Without a thorough budget plan, it can be difficult to track and manage your finances along with unexpected variances/expenses. A survey by small business credit provider Headway Capital found that although 57% of small business owners anticipated growth this year, nearly 19% were concerned about how unexpected expenses would impact their business.
If you want to keep your business operating in the black, you’ll need to account for both fixed and unplanned costs, and then create — and stick to — a solid budget. To that end, below is a list of five smart tips for small business owners.
Define and understand your risks: Business owners need to consider their long- and short-term risks to accurately plan for their financial future. How will changes in minimum wage or health care requirements impact your workforce? Do you rely heavily on seasonal workers? Understanding your potential risks are monumentally important. Once you’ve mapped out the threats to productivity, a clearer picture can be built around emergency planning, insurance needs, and other expenditures and emergency funds necessary”
Be careful not to ever under-estimate your expenses: For example, if your business operates on a project-to-project basis, you know that every client is different and no two projects will turn out exactly the same. This means that often, you can’t predict when something is going to go over budget. For this reason, budgeting slightly above your anticipated line-item cost will help you from being caught between a rock and a hard place, and over time you will be able to best gauge how what percentage over your anticipated expenses you should add to your budget as a cushion.
Pay attention to your sales cycle: Many businesses go through busy and slow periods over the course of the year. If your company typically has a slow season, you’ll need to account for funding expenses during an earlier time. Furthermore, you may be able to use some of that downtime to engage in additional marketing effortsor perhaps creative methods to keep the cash flowing during that time. Both concepts require you to budget for accumulating funds to do so, ahead of time.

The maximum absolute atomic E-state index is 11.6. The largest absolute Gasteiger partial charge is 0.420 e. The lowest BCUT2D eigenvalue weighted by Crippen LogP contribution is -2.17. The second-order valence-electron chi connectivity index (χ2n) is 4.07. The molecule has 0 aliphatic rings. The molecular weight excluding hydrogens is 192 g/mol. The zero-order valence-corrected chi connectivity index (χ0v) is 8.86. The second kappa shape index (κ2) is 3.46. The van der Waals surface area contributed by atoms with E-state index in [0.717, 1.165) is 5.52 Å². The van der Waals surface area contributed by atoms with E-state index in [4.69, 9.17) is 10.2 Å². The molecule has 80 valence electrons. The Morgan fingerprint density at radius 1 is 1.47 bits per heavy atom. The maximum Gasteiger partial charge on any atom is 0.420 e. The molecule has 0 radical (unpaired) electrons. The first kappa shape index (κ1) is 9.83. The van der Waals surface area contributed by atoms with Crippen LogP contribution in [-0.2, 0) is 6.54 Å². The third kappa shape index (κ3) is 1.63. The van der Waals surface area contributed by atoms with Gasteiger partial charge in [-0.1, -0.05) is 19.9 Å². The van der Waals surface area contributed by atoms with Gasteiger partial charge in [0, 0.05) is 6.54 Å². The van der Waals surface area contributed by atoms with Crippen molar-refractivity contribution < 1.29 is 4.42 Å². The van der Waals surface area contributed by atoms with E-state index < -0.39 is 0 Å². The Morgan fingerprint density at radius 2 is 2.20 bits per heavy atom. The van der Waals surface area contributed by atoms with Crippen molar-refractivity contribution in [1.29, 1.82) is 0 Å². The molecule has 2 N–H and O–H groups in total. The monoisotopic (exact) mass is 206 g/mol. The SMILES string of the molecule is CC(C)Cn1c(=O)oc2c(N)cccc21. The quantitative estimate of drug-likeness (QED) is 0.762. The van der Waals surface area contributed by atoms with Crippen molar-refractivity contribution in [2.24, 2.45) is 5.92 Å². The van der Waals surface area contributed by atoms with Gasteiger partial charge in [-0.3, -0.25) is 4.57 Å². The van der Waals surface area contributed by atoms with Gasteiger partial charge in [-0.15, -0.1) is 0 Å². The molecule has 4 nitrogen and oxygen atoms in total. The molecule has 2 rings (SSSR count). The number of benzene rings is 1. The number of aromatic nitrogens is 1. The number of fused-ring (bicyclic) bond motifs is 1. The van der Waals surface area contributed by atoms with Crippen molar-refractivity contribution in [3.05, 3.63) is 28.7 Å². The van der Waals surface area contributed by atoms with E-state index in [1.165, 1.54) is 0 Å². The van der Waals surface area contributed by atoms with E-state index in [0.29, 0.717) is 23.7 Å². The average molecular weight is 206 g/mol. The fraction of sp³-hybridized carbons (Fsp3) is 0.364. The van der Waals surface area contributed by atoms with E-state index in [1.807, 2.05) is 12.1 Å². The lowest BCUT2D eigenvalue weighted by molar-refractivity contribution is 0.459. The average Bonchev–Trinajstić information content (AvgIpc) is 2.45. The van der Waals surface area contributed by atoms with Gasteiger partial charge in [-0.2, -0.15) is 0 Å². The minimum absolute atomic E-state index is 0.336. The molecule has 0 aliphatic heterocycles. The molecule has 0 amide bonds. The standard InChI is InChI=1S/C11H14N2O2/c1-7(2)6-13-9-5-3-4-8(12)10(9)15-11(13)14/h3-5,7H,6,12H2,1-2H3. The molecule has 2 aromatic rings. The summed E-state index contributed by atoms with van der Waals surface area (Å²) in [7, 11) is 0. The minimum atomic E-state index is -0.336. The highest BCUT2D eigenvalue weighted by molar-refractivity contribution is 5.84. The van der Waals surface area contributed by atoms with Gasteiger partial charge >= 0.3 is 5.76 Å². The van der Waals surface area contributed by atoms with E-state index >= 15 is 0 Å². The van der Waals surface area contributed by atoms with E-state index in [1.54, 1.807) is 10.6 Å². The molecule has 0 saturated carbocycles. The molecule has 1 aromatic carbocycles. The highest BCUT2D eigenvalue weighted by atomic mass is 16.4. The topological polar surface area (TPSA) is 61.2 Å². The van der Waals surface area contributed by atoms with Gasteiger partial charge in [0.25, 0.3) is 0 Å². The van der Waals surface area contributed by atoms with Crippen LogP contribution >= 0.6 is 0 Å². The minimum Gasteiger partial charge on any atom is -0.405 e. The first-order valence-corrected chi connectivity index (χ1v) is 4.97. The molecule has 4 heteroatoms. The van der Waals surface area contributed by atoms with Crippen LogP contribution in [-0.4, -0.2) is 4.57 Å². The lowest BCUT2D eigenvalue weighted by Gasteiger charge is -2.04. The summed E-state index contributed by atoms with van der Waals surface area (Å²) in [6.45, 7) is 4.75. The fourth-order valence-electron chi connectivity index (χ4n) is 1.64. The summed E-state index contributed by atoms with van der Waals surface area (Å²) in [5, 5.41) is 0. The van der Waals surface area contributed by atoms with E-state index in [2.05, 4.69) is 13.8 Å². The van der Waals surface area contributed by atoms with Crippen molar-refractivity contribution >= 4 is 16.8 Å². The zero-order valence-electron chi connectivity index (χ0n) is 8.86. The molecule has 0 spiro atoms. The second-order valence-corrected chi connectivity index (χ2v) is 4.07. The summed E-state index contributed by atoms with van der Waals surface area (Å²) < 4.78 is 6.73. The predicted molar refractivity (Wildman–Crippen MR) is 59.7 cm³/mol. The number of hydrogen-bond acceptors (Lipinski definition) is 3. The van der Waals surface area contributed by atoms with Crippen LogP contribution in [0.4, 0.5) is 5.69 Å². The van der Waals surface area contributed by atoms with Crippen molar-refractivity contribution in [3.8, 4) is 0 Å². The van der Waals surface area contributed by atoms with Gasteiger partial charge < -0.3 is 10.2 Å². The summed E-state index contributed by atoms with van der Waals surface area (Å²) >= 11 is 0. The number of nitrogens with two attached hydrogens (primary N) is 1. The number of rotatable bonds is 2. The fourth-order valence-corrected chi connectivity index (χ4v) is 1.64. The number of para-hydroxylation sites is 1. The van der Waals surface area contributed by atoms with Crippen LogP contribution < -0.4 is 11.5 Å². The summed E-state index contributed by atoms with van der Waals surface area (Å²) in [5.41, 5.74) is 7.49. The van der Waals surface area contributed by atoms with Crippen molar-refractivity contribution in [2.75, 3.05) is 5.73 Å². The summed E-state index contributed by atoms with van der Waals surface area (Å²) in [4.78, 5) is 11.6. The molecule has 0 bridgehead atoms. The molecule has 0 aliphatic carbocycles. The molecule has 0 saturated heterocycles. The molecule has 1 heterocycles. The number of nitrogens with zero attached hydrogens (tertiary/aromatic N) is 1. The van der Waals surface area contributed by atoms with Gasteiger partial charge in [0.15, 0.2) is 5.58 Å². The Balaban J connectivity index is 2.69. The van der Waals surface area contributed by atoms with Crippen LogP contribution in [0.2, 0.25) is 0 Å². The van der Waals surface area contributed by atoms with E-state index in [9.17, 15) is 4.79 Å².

Plan for large purchases carefully and early: Some large business expenses occur when you least expect them — a piece of equipment breaks and needs to be replaced or your delivery van needs a costly repair, for instance. However, planned expenses like store renovations or a new software system should be carefully timed and budgeted to avoid a huge financial burden on your business.
Keep in mind that time is money: One of the biggest mistakes small businesses make is forgetting to incorporate their time into a budget plan, especially when working with or engaging people who are paid for their time.
There are also non-traditional expenses indirectly related to time. Estimating time for client feedback is an example. You need to budget your or your staff’s time for initiating a process of client feedback. The client will then need time to provide the necessary feedback so you can proceed. If the client is distracted with other issues, feedback planned for a three-day turnaround can become a week or longer. Not only do you start to lose time to the delivery schedule, your team also loses momentum as their collective thought shifts focus to another project.”
One last word of advice: Constantly revisit your budget. It should never be static or consistent. It will change and evolve along with your business and you’ll need to keep adjusting it based on your growth and profit patterns. Always pay attention to and revise your monthly and annual budgets regularly to get a clearer, updated picture of your business finances.
TITAN Business Development Group, LLC